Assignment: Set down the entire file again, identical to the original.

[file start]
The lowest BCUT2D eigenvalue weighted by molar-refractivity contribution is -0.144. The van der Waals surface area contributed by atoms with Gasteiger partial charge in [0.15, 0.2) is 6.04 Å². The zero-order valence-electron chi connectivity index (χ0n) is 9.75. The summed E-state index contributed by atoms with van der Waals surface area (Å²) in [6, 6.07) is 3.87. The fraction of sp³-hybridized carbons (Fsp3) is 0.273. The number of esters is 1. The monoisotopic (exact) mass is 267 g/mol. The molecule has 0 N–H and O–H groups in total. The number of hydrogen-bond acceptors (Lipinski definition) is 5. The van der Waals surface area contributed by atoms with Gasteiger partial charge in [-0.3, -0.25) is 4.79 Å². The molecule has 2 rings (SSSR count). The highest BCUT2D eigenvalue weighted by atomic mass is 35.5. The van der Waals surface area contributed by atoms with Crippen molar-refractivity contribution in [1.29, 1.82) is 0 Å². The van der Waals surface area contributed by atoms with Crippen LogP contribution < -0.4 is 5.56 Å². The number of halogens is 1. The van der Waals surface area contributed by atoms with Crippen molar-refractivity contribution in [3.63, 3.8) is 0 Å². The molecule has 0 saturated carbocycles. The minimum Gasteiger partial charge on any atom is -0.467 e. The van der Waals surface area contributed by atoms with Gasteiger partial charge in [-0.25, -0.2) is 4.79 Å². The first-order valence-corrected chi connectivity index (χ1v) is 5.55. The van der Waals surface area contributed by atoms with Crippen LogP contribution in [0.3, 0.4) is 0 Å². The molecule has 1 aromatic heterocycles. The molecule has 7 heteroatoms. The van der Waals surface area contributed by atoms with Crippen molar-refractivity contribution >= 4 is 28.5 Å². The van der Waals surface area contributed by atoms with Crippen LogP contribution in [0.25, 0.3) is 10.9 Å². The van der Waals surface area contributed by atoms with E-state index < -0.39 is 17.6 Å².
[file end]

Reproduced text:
The lowest BCUT2D eigenvalue weighted by molar-refractivity contribution is -0.144. The van der Waals surface area contributed by atoms with Gasteiger partial charge in [0.15, 0.2) is 6.04 Å². The zero-order valence-electron chi connectivity index (χ0n) is 9.75. The summed E-state index contributed by atoms with van der Waals surface area (Å²) in [6, 6.07) is 3.87. The fraction of sp³-hybridized carbons (Fsp3) is 0.273. The number of esters is 1. The monoisotopic (exact) mass is 267 g/mol. The molecule has 0 N–H and O–H groups in total. The number of hydrogen-bond acceptors (Lipinski definition) is 5. The van der Waals surface area contributed by atoms with Gasteiger partial charge in [-0.3, -0.25) is 4.79 Å². The molecule has 2 rings (SSSR count). The highest BCUT2D eigenvalue weighted by atomic mass is 35.5. The van der Waals surface area contributed by atoms with Crippen molar-refractivity contribution in [1.29, 1.82) is 0 Å². The van der Waals surface area contributed by atoms with Crippen LogP contribution < -0.4 is 5.56 Å². The number of halogens is 1. The van der Waals surface area contributed by atoms with Crippen molar-refractivity contribution in [3.63, 3.8) is 0 Å². The molecule has 0 saturated carbocycles. The minimum Gasteiger partial charge on any atom is -0.467 e. The van der Waals surface area contributed by atoms with Gasteiger partial charge in [-0.25, -0.2) is 4.79 Å². The first-order valence-corrected chi connectivity index (χ1v) is 5.55. The van der Waals surface area contributed by atoms with Crippen LogP contribution in [0.3, 0.4) is 0 Å². The molecule has 1 aromatic heterocycles. The molecule has 7 heteroatoms. The van der Waals surface area contributed by atoms with Crippen molar-refractivity contribution >= 4 is 28.5 Å². The van der Waals surface area contributed by atoms with Crippen LogP contribution in [0.25, 0.3) is 10.9 Å². The van der Waals surface area contributed by atoms with E-state index < -0.39 is 17.6 Å².